San José, Costa Rica, since 1956

Hip vibe, tasty tapas in Los Yoses

Hostel restaurants don’t, as a general rule, evoke the laid-back cool of a hip tapas lounge. La Damajuana, then, the house bar and restaurant at Casa Yoses hostel in eastern San José’s Los Yoses neighborhood, is a refreshing, and tasty, change.

Since opening the doors of La Damajuana in 2010, Argentine Lucas Whithington, who previously had an Argentine-themed restaurant of the same name in Sámara on the Nicoya Peninsula, and his partners have built up a funky, relaxing space where both backpacking hostel guests and San José bar-goers can kick back, have a drink and enjoy a few rounds of internationally eclectic tapas.

“We wanted to offer a place where people, Ticos and foreigners, can get together and share art and each other’s culture, where everybody can be friends and where it is all based around our tapas,” Whithington said of himself and his two Tico partners. Together, the three own both Casa Yoses hostel and La Damajuana, which sits between the hostel’s two buildings.

My eating partner and I arrived at La Damajuana around 7 p.m. on a Saturday. We ordered a Segua and a Libertas, Costa Rica’s only lines of craft beers (TT, July 29, 2011), and settled back in tall chairs to look over the menu. Outside, Casa Yoses employees set up to await the arrival of the Saturday-night crowd who, after 8 p.m., would pay a ₡2,500 ($5) cover including one Stella Artois beer. 

The drinks arrived quickly and, per Whithington’s recommendation, we opted for a selection of tapas preceded by the Damajuana salad (₡4,400/$9). The salad featured homemade croutons, red pepper strips, a slab of fresh mozzarella and a wisp of basil, all over a bed of spicy mixed greens in a light but tangy vinaigrette. 

While we waited for the rest of our tapas, Whithington stopped by our table to chat. 

“A lot of local artists have supported us,” he told us, pointing out prints by local photographers hanging on the walls and a series of metal sculptures in the breezeway between the restaurant and one of the hostel buildings. “So we’re supporting them as well.”

Almost on cue, Tica rocker Marta Fonseca passed by, asking Whithington where best to set up for the acoustic set she would perform for patrons later that night.

Our tapas arrived in a reasonable amount of time for food that, as Whithington said, is all prepared from scratch daily. The vegetarian pizza (₡7,200/$14), smothered in red onions, fresh red peppers and mushrooms on a thin, hand-tossed crust, started off the feast nicely. The centerpiece, though, was the sirloin a la parilla (₡6,000/$12); as befits a place with a heavy Argentine influence, the meat was cooked a perfect, juicy medium, served with grilled veggies and a tasty balsamic dipping sauce. The choripán (₡3,000/$6), a savory pork chorizo patty served on a crusty homemade bun, was a little dry on first bite, but, per executive chef Federico Barrantes’ direction, I drizzled a little of the balsamic dipping sauce over the patty. It added just the right moisture to the dish and brought out the spicy bite of fresh chives in the chorizo.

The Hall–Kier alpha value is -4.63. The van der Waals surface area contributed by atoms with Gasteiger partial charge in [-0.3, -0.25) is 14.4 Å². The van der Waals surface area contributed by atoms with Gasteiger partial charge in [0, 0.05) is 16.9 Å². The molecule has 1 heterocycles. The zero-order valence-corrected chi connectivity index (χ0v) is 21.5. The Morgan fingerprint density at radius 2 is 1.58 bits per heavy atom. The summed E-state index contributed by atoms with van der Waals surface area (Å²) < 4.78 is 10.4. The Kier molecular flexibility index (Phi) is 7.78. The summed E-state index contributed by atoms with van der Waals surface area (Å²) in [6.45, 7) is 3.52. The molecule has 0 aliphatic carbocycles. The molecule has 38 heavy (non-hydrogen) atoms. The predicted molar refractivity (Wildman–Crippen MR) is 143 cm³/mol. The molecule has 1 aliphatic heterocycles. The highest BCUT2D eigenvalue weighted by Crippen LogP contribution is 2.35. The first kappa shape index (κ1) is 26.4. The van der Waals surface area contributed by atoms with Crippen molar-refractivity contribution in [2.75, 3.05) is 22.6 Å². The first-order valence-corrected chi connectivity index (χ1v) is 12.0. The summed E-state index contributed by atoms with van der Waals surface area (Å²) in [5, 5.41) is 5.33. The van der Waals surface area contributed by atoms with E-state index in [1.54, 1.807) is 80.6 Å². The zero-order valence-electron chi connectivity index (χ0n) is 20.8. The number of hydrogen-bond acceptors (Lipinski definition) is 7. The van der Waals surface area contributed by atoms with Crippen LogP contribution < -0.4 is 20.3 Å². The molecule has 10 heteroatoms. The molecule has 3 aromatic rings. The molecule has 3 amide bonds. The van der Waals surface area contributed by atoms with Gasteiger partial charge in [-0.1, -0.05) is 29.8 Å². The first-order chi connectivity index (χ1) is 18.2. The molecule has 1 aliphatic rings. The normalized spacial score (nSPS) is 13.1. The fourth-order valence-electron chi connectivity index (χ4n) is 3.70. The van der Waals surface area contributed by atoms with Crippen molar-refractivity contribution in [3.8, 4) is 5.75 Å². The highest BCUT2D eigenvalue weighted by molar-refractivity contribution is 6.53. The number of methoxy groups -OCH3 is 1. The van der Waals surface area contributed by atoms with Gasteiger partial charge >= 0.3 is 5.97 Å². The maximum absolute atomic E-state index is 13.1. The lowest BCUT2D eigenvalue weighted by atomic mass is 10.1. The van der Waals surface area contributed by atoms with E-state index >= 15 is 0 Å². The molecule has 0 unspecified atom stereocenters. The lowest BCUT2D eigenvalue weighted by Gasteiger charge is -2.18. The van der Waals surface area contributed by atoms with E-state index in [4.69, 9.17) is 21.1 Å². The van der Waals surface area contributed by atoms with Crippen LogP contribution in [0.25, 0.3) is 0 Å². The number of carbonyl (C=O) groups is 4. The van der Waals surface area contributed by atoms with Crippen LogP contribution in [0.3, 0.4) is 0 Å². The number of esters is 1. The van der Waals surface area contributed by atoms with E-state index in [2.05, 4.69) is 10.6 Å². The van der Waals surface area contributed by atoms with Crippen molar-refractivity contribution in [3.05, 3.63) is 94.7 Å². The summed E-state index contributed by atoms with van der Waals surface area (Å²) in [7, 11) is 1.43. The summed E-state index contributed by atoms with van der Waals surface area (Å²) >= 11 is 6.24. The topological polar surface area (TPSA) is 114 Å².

For my more vegetable-inclined companion, we ordered calabacitas cooked with garlic, salt, pineapple and mushrooms, a dish that navigated the sweet-savory threshold with aplomb and even had this antifungalist chomping champiñones. Two baked empanadas (₡2,500/$5 for two empanadas and a small salad) rounded out our meal. Stuffed full of mozzarella cheese and fresh green onions and seasoned with black sugar and spices, the empanadas fell apart in our mouths.  

La Damajuana doesn’t disappoint in terms of post-meal entertainment, either. Fonseca started her mostly-in-English set of bluesy classic rock anthems about the time we finished eating. A steady trickle of patrons had the place abuzz with conversation and the clinking of glasses. La Damajuana has a full bar with 10 different beers, but Whithington said he hopes to have at least 100 varieties in the future. Bands play live music every weekend, with up-and-coming acts generally taking a Friday slot and more established performers like Fonseca playing Saturdays.

Whithington said La Damajuana will be expanding its menu soon with at least 10 new dishes, many vegetarian-friendly, including avocados stuffed with fruit confit and a cream of pejibaye (peach palm fruit) soup.

La Damajuana

Location: Los Yoses, Av. 8, Ca. 41, 250 m west of Spoon

Hours: Monday-Saturday, noon-midnight; Sunday, 5 p.m.-midnight

Phone: 2234-5486

Comments are closed.